quarterback Greg McElroy
also was perfect in his weekly quiz from the sportswriters, who wanted to know what McElroy knew about legendary Bama and Duke
Coach Wallace Wade.
"I know Wallace Wade has a statue out in front of Bryant-Denny Stadium," McElroy said. "I know he led us to three national championships, and I believe he obviously was a tremendous coach here as well as at Duke."
Exactly right. Wade was coach for Alabama's first Rose Bowl teams and first national championship squads, 1925, 1926, and 1930. He then went to Duke and the stadium in Durham, N.C., is named for the Hall of Fame coach. On Satuday, McElroy will lead the number one ranked Alabama Crimson Tide against the Duke Blue Devils in Wallace Wade Stadium. Kickoff is at 3:30 p.m. EDT (2:30 central time) with television coverage by ABC.
Wade is one of five coaches to win national championships at Alabama. Three of the others – Frank Thomas, Paul Bryant, and Gene Stallings – also have statues on the Walk of Champions on the North end of Bryant-Denny Stadium. Sometime this season it is anticipated that current Bama Coach Nick Saban
will have his statue unveiled for the Tide's 2009 national championship.
Last Saturday night in Bryant-Denny Stadium, McElroy completed 16 of 24 passes for 229 yards and two touchdowns in leading Alabama to a 24-3 win over Penn State
and its legendary coach, Joe Paterno.
On the Wednesday prior to that McElroy impressed the Rhodes Scholarship panel at The University, which endorsed two of five nominees.
"It's really encouraging," McElroy said. "It's probably one of the tougher hurdles to climb, because if the school doesn't endorse you then you don't even really have the opportunity to apply."
McElroy, who earned his degree prior to the start of last season and who has been in graduate school, had to handle one particular knotty question in his performance before the committee. He has one ‘B' at Alabama – in a course called "management and leadership."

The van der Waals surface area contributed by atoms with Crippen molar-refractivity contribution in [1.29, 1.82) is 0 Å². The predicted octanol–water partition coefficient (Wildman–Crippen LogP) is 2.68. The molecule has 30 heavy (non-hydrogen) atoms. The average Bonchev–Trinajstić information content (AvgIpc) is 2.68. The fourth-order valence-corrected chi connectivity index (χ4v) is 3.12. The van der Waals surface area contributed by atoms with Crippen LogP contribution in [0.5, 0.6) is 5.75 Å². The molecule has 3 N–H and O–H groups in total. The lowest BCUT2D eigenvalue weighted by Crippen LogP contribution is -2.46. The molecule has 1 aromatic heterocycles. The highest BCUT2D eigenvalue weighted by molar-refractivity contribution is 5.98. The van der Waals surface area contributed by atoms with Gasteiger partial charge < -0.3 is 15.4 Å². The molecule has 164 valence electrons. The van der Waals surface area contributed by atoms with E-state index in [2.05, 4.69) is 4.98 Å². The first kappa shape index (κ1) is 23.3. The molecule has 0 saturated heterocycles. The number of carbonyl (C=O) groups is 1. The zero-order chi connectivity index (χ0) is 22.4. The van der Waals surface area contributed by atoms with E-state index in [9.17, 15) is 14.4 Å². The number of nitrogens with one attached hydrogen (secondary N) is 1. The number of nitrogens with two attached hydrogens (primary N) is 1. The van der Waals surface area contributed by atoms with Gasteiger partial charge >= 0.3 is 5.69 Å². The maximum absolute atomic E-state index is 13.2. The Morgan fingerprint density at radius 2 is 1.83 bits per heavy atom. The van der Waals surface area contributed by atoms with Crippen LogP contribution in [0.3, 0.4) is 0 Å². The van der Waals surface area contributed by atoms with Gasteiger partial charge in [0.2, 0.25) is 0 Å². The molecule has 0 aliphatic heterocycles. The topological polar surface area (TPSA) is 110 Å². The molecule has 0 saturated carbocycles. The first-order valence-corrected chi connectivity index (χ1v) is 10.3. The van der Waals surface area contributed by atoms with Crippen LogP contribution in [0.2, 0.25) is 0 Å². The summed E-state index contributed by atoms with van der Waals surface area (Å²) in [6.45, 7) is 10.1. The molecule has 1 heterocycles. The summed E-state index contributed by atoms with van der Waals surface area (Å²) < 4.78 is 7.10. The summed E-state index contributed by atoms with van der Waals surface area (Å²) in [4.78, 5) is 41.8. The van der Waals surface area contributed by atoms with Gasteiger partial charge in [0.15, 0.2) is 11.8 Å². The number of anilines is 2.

Few football players at Alabama have been more capable as leaders, and McElroy made that suggestion last Wednesday. He said he responded by saying, "Look, I feel like I practice leadership on a day to day basis.
McElroy said he also felt good about his football performance against Penn State. "I felt good about it," he said. "I thought we did a couple of good things. Obviously there are some things we need to iron out -- minimize the mental mistakes like formation penalties, false starts and substitution penalties. Those things can be ironed out. Those are kind of typical early in the season, but they are also things we don't want to have lingering. If we can get those things taken care of it should help us out in the long run."
McElroy is smart enough not to be lulled into thinking that just because Duke gave up 54 points to Wake Forest
last week that the Blue Devils will be easy.
Everybody is a little bit different every time you step out there on the field. One week you can go out and have a great week and (as a defense) allow very few points, and you go out another week and lay an egg and allow a whole bunch of points and a whole bunch of yards. It just kind of depends on the opponent you're playing, and you never know which opponent we're going to get.
"We understand we're probably going to get Duke's best shot. Regardless of what they did last week, I'm sure they'll have a plan in place to take away some things we do well, and it should make it difficult for us."
Alabama quarterback Greg McElroy had two quizzes last week. He faltered on the one that didn't matter, sportswriters asking about the history of Bama vs. Penn State. Later in the week he was quizzed by a panel of University professors as part of the application for a Rhodes Scholarship. McElroy did as well in that challenge as he did in leading Bama to a football victory over Penn State Saturday.